Why Slutty Vegan Founder Pinky Cole Hopes You Fail First

"That one uncomfortable thing is going to kick you in the ass and make you realign and refocus."

Pinky Cole at an event
(Image credit: Getty Images)

Just weeks before her book, I Hope You Fail, hit shelves on October 10, Slutty Vegan founder Pinky Cole experienced one of her biggest successes to date: The vegan restaurant chain that she launched in Atlanta five years ago won a coveted bid for a permanent location at the same city’s Hartsfield-Jackson International Airport—the busiest airport in the U.S. “It’s so hard to get into the airport,” Cole tells Marie Claire. “That’s a really big accomplishment that I never expected." Of the process to get Slutty Vegan inside the airport, “It was very, very competitive, but representation matters,” Cole says. 

The serial entrepreneur has expanded her vegan empire to a total of 11 locations across the country. In an economy where less than two percent of Black and Latinx female founders raise venture capital, Cole has raised more than $25 million in venture funding to date.

But it hasn’t been an easy road for Cole. When her restaurant in Harlem, Pinky’s Jamaican and American, was destroyed by a grease fire in 2016, she decided to move to Atlanta, where she had gone to college. By 2018, Slutty Vegan was operational as a food truck, started because she found that there was nowhere open to grab vegan food past 9 p.m. She opted to use sex as a theme for the restaurant because it would attract non-vegan customers; she opened its first brick-and-mortar storefront in 2019. 

The bumpy road led Cole to share her insights in her latest book. “I’ve always been the underdog,” she says. Marie Claire tapped the underdog-turned-victor for her best advice. 

Pinky Cole at an event

(Image credit: Getty Images)

Marie Claire: The book is comprised of 10 “hater statements,” which destigmatize failure, like you’ve already done with the word “slut.” Of the 10, was there one that was the most difficult for you to come to grips with or that was the most painful for you?

Pinky Cole: There’s one in there where I talk about “I hope you come from a bad home.” And I am the recipient of coming from a broken home. My father did 22 years in prison, so I watched my mother raise us five children as a single parent and had multiple jobs—she worked at McDonald’s, she worked at a payroll company, she worked at a bank, and she was also an entrepreneur. So, by society’s standards, I am supposed to be a statistic. Sometimes people get caught up in the fact that they grew up in a broken home, but there’s an opportunity to really rise above that, despite the environment that you grew up in. I didn’t have the typical two-parent household with the picket fence and the dog, but my story wasn’t supposed to be written that way. Had it been written that way, I probably wouldn’t be the woman who I am today. I learned independence early, I learned how to be a hustler early, I learned how to grind early, I learned how to make fast decisions early because I didn’t have two parents in the home. So, coming from a broken home, although it may sound bad, it probably was the best thing that could have happened to me, and I want people who come from similar experiences to look at the bright side of the circumstance—and that’s how you rise above it.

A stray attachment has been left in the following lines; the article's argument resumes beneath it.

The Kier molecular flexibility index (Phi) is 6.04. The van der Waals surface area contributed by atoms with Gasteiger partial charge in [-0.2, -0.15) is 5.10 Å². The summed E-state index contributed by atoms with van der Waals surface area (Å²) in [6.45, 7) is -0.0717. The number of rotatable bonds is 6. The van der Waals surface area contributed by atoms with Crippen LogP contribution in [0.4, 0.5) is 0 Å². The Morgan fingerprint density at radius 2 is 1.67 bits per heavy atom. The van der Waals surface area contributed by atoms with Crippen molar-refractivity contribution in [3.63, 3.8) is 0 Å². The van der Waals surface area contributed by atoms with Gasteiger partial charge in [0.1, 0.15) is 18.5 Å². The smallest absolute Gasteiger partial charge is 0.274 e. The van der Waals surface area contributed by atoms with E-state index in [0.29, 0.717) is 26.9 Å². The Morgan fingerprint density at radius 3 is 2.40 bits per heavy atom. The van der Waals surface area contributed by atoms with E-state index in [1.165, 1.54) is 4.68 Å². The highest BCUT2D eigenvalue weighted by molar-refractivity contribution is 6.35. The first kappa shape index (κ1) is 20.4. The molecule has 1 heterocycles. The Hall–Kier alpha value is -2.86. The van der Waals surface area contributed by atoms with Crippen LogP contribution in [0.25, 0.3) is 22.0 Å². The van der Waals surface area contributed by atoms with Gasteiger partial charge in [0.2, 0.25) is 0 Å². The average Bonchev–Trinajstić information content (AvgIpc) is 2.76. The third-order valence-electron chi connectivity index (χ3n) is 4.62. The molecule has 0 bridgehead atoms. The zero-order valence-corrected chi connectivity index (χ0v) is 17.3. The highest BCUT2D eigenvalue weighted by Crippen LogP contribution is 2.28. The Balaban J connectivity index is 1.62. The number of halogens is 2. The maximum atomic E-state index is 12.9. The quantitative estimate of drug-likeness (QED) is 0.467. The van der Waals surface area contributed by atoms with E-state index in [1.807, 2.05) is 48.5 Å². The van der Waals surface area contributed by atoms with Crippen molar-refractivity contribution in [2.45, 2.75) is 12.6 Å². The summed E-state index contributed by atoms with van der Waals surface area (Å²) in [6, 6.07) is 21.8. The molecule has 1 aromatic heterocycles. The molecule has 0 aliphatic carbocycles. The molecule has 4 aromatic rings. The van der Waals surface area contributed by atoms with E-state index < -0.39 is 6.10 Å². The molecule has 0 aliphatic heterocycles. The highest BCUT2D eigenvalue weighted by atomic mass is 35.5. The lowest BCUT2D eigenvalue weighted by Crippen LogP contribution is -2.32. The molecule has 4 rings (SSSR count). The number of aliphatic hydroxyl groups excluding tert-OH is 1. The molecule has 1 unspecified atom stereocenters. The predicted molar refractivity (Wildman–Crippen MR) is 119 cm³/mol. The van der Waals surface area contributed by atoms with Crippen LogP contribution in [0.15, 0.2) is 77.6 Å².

MC: You have built your business literally from the ashes. At one point, you watched your dream go up in smoke. Knowing now everything that was to come from that fire, would you change any part of your story?

Cole: I wouldn’t change a thing, and I’ll tell you why. You know, when we’re in bad situations or tribulations or sometimes events where we feel like, “This is never going to be over with,” at that moment, that is when things are happening for you. Every single thing that has happened in my life, when it was all said and done, I would look up and be like, “You know what? I know why that happened. I’m happy it happened this way.” And did it hurt? Yes. Did it sting? Absolutely. When I was in it did it feel like I was depressed and lonely and all by myself? Yeah. But it taught me how to share my testimony in a way where I can encourage and empower somebody else, but what it also did is I became that expert where there’s nothing that I can’t do. Challenges mean nothing to me, especially because I’ve been at the bottom of the bottom. I know what it feels like to be sad, to be hurt, to be broken, to be broke, to lose my business. If I can go through the hardest times and still come out without a hair of smoke on me, then nothing is too hard for me.

Anytime I’ve been in uncomfortable situations, it expands my mind...

Pinky Cole

MC: What would you say to yourself at your lowest point, in your darkest hour?

Cole: [The fire] was the first time where I was super humbled because something didn’t work in my favor. I was so used to everything working in my favor, but I needed that to happen to me, okay? The reason why I needed it to happen to me is because otherwise I’d be in my twenties going into my thirties locked into a restaurant, blood, sweat, and tears, sacrificing everything with no real elevation. I was doing enough to pay the bills and have some money in my pocket, but there was no real growth and scaling in what I was doing, and I believe the universe wanted bigger for me. If that would never had happened, I literally would not have been able to create Slutty Vegan because when I created Slutty Vegan, now I know to make sure I had a good accountant. Now I know to make sure I have attorneys on deck. Now I know to pay my sales and use tax—something I really wasn’t keen to in starting my first business. So while it felt like a rock bottom moment, rising from the ashes was the best thing that could have happened for that business.